how much is too much studying?
I’ve been dwelling on a curious thought for the past few days: When can I stop studying and *know* that I am ready? At what point can I put down my pencil, smile, and feel like I’m done (with zero guilt)?
You’re rolling your eyes at the screen. But these are genuine questions that I find myself asking whenever I am preparing for a big project or test. I confess, I even googled this. But I didn’t see anything useful.
At this point, you might be thinking:
WTH, there’s no such thing as too much studying! LR, don’t waste interweb space with this nonsensical garbage!
Just hear me out…
This feeling of security has happened to me before, although on rare occasions. Even though I was a high school overachiever and went to a prestigious university, I procrastinated A LOT. Why? I guess I just lost the will to carry out my plans. As expected, I got burned a few times. However, I do recall that warm feeling of awesomeness when I did manage to execute my plans.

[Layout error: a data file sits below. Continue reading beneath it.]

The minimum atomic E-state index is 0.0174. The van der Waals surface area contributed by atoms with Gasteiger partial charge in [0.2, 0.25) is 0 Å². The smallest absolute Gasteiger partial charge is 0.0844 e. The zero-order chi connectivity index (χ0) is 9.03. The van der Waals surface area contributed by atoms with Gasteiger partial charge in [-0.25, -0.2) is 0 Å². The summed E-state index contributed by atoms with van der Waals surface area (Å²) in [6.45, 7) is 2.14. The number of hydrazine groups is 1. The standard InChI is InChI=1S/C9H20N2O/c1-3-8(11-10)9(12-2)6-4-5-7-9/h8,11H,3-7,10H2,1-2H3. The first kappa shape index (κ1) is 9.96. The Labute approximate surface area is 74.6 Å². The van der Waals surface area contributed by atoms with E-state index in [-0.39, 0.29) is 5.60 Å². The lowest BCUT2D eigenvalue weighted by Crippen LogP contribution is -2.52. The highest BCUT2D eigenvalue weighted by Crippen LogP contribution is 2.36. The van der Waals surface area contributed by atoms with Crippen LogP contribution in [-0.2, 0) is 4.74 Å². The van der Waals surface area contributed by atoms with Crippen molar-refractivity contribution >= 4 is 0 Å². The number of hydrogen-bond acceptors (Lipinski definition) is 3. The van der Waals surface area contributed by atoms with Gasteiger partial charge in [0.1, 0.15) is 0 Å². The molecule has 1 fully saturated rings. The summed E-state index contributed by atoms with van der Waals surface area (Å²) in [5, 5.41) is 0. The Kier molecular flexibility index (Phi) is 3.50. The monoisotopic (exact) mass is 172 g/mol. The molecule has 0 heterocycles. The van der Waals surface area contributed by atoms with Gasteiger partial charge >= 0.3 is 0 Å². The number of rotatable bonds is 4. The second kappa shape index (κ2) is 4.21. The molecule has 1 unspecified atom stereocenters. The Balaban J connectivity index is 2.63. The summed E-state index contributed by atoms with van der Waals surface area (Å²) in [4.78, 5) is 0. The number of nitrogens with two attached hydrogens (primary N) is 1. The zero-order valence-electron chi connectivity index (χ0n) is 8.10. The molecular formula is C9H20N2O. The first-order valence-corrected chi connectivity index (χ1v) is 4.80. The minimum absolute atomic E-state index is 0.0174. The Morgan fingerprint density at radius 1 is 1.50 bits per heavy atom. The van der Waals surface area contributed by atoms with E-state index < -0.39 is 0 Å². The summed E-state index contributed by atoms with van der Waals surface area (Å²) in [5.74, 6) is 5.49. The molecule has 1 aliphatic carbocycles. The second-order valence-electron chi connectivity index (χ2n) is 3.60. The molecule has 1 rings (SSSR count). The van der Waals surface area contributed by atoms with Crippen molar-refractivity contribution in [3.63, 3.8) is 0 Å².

And I feel as though the LSAT is no different (aside from the crushing sense of doom). So this got me thinking, if I was to hypothetically write my own success story (aka “The Secret to my LSAT Success”) what would it say? Another way of putting it would be, if you or I came across a LSAT Cinderella, what would make that story remarkable?
- Once upon a time, I was born and naturally gifted. I scored a 170 on a cold diagnostics test and ended up with a 180. Or…
- I scored a 152 on my cold diagnostic. Took the LSAT and failed it twice. For the third time, I devoted 4 months to the LSAT and made a detailed plan. I did many full-length PTs, did every single PT question at least twice, and was scoring 175+ on the last 10 PTs leading up to the real test. I scored a 180 and couldn’t believe my eyes.
Clearly, the second one had a plan and stuck with it. My point, which I hope to prove come October 2011, is that there is a *maximum* when it comes to studying and that sense of security comes naturally when you’ve “worked your heart out” (You gotta admire Vince Lombardi’s words, even if you hate football).
Self, be strong. You don’t need to stress about whether you’ll be ready when the time comes, as long as you did everything you possibly could.
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